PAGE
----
With songs that deal with sexual assault and the tensions in her homeland, the 27-year-old from Tel Aviv is Israel’s most defiant star
Surveillance states, manipulative media, sexual assault and social media storms – these are natural headlines for any news programme in 2017; less so the themes of an album by a rising pop artist. For Tel Aviv-based musician Noga Erez, however, songs are her way to “process the issues that bother me about the world”. Her music is clattering, confrontational and takes no prisoners. Dance While You Shoot is an agitated attack on a government that she tells me is becoming “more extreme, more religious, more nationalistic”; a track titled Global Fear speaks for itself. You won’t find Erez writing any straightforward tales of cheating hearts.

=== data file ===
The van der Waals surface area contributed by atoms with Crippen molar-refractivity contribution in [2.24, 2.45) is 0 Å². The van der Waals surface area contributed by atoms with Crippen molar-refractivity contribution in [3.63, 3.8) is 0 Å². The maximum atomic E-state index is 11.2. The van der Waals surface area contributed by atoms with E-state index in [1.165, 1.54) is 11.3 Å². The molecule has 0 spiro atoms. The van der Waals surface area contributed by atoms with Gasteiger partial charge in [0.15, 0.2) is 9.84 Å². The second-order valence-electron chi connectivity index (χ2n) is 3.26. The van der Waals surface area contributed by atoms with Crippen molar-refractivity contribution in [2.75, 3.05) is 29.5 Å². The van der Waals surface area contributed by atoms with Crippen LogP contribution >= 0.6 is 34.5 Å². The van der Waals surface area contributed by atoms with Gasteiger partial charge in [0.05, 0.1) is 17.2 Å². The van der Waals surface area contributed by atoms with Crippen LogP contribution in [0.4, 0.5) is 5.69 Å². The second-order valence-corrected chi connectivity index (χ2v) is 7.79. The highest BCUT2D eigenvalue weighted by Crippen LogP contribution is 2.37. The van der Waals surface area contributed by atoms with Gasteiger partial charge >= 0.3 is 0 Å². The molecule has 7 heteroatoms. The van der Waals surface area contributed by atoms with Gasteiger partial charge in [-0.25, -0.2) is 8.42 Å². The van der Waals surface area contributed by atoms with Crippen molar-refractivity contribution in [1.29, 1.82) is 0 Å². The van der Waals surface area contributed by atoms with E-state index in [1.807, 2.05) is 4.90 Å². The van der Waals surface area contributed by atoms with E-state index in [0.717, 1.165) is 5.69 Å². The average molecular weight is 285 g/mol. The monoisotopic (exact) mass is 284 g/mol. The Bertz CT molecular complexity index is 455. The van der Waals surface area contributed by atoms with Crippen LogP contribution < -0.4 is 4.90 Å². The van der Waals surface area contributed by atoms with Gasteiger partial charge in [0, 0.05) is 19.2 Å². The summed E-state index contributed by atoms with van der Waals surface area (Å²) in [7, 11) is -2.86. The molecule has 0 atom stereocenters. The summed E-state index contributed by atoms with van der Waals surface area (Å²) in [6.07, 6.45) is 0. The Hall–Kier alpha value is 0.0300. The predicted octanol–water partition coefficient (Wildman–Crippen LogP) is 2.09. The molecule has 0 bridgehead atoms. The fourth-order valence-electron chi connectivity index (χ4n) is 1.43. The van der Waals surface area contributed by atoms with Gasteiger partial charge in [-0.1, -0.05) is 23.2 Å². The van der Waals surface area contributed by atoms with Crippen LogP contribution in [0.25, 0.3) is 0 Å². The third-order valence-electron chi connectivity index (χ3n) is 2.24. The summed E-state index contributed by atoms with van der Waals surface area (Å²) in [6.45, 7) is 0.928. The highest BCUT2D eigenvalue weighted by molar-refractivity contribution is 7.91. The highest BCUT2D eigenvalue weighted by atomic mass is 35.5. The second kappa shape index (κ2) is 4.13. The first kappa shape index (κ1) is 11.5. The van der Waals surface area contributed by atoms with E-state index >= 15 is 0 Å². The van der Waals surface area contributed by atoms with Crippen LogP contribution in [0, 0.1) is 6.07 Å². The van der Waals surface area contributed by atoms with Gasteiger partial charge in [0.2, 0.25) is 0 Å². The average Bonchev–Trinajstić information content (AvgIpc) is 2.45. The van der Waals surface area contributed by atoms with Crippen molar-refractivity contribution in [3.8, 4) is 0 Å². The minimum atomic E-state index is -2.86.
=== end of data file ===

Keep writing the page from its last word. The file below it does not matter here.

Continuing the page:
“I got a lot of advice not to talk about what’s happening in Israel,” says the 27-year-old, taking off her sunglasses. Her hair is rolled into multiple shapes on her head and, with her structured rain mac made of neon orange mesh, she looks like she’s stepped off the cover of the Face, circa 1998. “People who care about me told me, ‘Listen, don’t go outside and start talking about things,’” she continues. “And for a while I thought, ‘This is what I’m going to do – whenever I’m being asked about it, I will avoid it.’ But I can’t, because the songs are about it. People think it’s brave but I just think it’s… necessary.”
If you take away culture away from places then it doesn’t do good to anyone, it makes that place even worse